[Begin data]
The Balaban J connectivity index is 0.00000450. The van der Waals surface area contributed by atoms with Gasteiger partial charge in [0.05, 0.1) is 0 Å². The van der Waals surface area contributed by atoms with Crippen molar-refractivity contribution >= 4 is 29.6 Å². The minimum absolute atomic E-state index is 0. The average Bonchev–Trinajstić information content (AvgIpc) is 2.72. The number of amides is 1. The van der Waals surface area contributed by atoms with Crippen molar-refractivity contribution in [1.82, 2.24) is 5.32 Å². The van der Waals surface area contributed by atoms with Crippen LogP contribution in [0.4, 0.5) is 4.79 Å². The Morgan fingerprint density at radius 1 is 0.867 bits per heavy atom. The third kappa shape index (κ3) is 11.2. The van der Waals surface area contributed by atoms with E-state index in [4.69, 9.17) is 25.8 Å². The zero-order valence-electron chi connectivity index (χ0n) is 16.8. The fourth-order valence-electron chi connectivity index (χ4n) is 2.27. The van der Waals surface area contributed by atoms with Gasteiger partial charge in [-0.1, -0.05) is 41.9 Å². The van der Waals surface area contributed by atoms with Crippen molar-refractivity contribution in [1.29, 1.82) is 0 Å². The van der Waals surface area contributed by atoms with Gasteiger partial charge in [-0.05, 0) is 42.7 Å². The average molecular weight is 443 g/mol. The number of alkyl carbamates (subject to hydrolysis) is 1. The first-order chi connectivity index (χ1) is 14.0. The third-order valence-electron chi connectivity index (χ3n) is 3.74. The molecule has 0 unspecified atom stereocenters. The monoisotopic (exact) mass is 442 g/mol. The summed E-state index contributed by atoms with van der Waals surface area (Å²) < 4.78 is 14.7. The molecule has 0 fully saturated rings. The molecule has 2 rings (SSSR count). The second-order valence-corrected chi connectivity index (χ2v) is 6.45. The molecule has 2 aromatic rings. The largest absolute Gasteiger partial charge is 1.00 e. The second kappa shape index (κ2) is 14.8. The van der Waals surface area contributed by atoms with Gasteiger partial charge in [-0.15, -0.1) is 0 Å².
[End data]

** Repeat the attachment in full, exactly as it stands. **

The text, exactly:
The Balaban J connectivity index is 0.00000450. The van der Waals surface area contributed by atoms with Gasteiger partial charge in [0.05, 0.1) is 0 Å². The van der Waals surface area contributed by atoms with Crippen molar-refractivity contribution >= 4 is 29.6 Å². The minimum absolute atomic E-state index is 0. The average Bonchev–Trinajstić information content (AvgIpc) is 2.72. The number of amides is 1. The van der Waals surface area contributed by atoms with Crippen molar-refractivity contribution in [1.82, 2.24) is 5.32 Å². The van der Waals surface area contributed by atoms with Crippen LogP contribution in [0.4, 0.5) is 4.79 Å². The Morgan fingerprint density at radius 1 is 0.867 bits per heavy atom. The third kappa shape index (κ3) is 11.2. The van der Waals surface area contributed by atoms with E-state index in [4.69, 9.17) is 25.8 Å². The zero-order valence-electron chi connectivity index (χ0n) is 16.8. The fourth-order valence-electron chi connectivity index (χ4n) is 2.27. The van der Waals surface area contributed by atoms with Gasteiger partial charge in [-0.1, -0.05) is 41.9 Å². The van der Waals surface area contributed by atoms with Crippen molar-refractivity contribution in [1.29, 1.82) is 0 Å². The van der Waals surface area contributed by atoms with Gasteiger partial charge in [-0.05, 0) is 42.7 Å². The average molecular weight is 443 g/mol. The number of alkyl carbamates (subject to hydrolysis) is 1. The first-order chi connectivity index (χ1) is 14.0. The third-order valence-electron chi connectivity index (χ3n) is 3.74. The molecule has 0 unspecified atom stereocenters. The monoisotopic (exact) mass is 442 g/mol. The summed E-state index contributed by atoms with van der Waals surface area (Å²) < 4.78 is 14.7. The molecule has 0 fully saturated rings. The molecule has 2 rings (SSSR count). The second-order valence-corrected chi connectivity index (χ2v) is 6.45. The molecule has 2 aromatic rings. The largest absolute Gasteiger partial charge is 1.00 e. The second kappa shape index (κ2) is 14.8. The van der Waals surface area contributed by atoms with Gasteiger partial charge in [-0.15, -0.1) is 0 Å².